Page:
Patient advocacy has been an essential part of nursing since Florence Nightingale’s work during the Crimean War, though she never used the term itself. Even so, her activism for healthcare reform and efforts in making conditions in British military hospitals better for soldiers resulted in a model of advocacy that has been used in nursing ever since.
Depending on where you look, the definition of “advocacy” can vary. In the dictionary, advocacy is defined as the act or process of supporting a cause or proposal: the act or process of advocating. In its Code of Ethics with Interpretive Statements (Provision 3), the American Nurses Association (ANA) offers its own definition of nurse advocacy, stating, “The nurse promotes, advocates for, and protects the rights, health, and safety of the patient.”
In an attempt to provide a comprehensive and clear definition of patient advocacy as a concept, a group of researchers, in their study, “Patient advocacy in nursing: A concept analysis,” reviewed 46 articles and two books published between 1850 and 2016 related to patient advocacy. The researchers used Rodgers’ evolutionary concept analysis that is an “inductive method in which the development of a concept is examined over time.”
Because the definition has developed over time, the researchers used this approach in their study.
Identified Attributes of Patient Advocacy in Nursing
Five major attributes were identified by the researchers:
- Championing social justice in the provision of health care
The evolution of these five attributes indicated that, until the year 2000, they included the act of nurses tracking medical errors, maintaining patient individualization and humanity, promoting patient self-control, being the patient’s voice, enabling patients to make decisions freely, suggesting alternatives to health care, and protecting patients from incompetency or misconduct of workers or members of the healthcare team.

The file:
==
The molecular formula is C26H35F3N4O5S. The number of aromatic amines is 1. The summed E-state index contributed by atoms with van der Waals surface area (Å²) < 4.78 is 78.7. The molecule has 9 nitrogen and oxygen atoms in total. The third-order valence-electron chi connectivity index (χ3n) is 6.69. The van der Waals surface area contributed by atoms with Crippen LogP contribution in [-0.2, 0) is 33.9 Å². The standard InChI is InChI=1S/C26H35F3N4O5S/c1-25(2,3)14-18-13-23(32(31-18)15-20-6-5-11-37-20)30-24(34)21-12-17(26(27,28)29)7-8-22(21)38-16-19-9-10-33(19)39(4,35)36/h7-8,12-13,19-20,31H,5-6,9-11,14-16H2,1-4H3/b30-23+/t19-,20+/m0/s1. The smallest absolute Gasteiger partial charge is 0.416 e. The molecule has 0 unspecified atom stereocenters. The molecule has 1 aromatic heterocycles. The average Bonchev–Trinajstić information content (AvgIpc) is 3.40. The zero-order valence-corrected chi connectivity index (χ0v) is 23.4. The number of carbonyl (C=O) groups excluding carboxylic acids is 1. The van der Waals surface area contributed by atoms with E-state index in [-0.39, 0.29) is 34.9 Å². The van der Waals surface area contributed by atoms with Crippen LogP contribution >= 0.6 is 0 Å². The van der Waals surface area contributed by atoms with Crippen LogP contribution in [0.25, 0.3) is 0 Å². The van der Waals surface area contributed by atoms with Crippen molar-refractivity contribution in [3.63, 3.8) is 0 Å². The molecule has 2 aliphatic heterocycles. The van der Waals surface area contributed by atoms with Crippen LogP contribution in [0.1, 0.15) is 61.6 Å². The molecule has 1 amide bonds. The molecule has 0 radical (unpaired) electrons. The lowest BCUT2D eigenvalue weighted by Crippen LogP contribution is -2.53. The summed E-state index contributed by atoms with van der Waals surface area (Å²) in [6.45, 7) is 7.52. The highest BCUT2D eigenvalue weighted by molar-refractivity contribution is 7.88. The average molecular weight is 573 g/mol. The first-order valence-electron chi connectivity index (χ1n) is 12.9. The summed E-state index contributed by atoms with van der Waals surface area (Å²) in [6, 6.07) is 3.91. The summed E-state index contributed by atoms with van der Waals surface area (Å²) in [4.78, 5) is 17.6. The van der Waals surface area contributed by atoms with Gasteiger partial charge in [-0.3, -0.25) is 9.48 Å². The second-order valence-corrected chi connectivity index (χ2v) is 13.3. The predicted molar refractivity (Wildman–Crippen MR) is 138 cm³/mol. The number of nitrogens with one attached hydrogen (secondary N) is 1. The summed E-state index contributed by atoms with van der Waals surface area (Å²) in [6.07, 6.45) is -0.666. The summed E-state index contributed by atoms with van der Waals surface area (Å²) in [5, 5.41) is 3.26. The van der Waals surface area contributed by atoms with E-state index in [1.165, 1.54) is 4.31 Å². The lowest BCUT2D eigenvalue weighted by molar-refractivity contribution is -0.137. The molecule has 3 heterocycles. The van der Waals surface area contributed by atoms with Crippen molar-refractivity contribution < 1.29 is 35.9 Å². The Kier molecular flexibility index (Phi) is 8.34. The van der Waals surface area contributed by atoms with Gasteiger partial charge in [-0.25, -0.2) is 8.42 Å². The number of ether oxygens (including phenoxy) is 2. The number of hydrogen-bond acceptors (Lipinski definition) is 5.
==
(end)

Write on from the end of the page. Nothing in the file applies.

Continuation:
From 2001 until 2016, additional attributes of nurses were added to the definition of patient advocacy. They were maintaining patient privacy, confronting inappropriate rules or policies in the healthcare system, and identifying and correcting inequalities in the delivery of health services.
Patient advocacy does not happen in a vacuum. It is a dynamic concept.
Thus, the researchers identified precursors that helped support its development and very existence.
The review of articles and books revealed individual and work-related qualities that nurses contributed to patient advocacy, including professional knowledge and skills, independence, work motivation, and the ability to interact with patients and other healthcare team members.
The Outcomes of Advocacy
The study clearly indicated that advocacy has effects on both patients and nurses alike. Patients were able to develop a sense of self-determination and empowerment and were the benefactors of improved patient safety and quality of care, to name just a few.
For nurses, the results include experiencing a sense of feeling worthwhile, enhancement of their public image/reputation, and job satisfaction.
Nurses did experience some negative outcomes, however. Identified negative results included moral distress or dilemmas, being labeled as troublemakers, and feelings of isolation and frustration.
Implications for You
This study is a very interesting one. I suggest all nurses read the entire report to get an in-depth …read more
Read full article here: nurse.com